DNA- and Field-Mediated Assembly of Magnetic Nanoparticles into High-Aspect Ratio Crystals

Sarah S. Park, Zachary J. Urbach, Chase A. Brisbois, Kelly A. Parker, Benjamin E. Partridge, Taegon Oh, Vinayak P. Dravid, Monica Olvera de la Cruz*, Chad A. Mirkin

*Corresponding author for this work

Research output: Contribution to journalArticlepeer-review

21 Scopus citations


Under an applied magnetic field, superparamagnetic Fe3O4 nanoparticles with complementary DNA strands assemble into crystalline, pseudo-1D elongated superlattice structures. The assembly process is driven through a combination of DNA hybridization and particle dipolar coupling, a property dependent on particle composition, size, and interparticle distance. The DNA controls interparticle distance and crystal symmetry, while the magnetic field leads to anisotropic crystal growth. Increasing the dipole interaction between particles by increasing particle size or external field strength leads to a preference for a particular crystal morphology (e.g., rhombic dodecahedra, stacked clusters, and smooth rods). Molecular dynamics simulations show that an understanding of both DNA hybridization energetic and magnetic interactions is required to predict the resulting crystal morphology. Taken together, the data show that applied magnetic fields with magnetic nanoparticles can be deliberately used to access nanostructures beyond what is possible with DNA hybridization alone.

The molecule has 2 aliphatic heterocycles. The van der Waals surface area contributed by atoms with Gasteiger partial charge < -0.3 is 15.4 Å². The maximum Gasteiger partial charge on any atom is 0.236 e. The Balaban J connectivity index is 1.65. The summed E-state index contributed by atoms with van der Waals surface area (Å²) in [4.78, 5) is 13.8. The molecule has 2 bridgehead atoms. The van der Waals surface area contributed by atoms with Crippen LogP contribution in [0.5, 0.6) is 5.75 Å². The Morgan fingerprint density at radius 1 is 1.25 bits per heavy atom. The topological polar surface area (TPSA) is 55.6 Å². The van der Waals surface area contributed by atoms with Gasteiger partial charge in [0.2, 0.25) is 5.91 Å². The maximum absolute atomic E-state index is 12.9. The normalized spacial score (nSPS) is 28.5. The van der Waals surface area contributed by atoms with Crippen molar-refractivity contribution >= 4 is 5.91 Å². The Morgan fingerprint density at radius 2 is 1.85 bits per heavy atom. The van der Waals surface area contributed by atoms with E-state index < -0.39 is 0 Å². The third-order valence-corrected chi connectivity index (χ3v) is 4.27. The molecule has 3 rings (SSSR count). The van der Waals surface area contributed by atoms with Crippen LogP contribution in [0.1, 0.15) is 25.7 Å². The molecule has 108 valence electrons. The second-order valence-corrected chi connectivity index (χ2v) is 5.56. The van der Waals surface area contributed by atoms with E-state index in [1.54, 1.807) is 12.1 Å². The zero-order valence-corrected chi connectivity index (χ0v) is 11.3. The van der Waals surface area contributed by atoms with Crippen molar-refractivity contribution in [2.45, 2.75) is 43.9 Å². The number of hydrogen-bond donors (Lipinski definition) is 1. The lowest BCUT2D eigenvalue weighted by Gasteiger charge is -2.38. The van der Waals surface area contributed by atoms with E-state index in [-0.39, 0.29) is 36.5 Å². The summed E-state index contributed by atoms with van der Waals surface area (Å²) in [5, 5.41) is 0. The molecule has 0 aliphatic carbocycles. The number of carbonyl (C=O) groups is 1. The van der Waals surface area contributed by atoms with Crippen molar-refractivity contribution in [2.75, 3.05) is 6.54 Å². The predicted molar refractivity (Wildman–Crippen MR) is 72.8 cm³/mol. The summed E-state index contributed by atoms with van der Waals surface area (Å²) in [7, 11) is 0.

Original languageEnglish (US)
Article number1906626
JournalAdvanced Materials
Issue number4
StatePublished - Jan 1 2020


  • colloidal crystals
  • high-aspect ratio crystals
  • iron oxide nanoparticles
  • magnetic nanoparticles
  • nanoparticle superlattices

ASJC Scopus subject areas

  • Mechanics of Materials
  • Mechanical Engineering
  • Materials Science(all)


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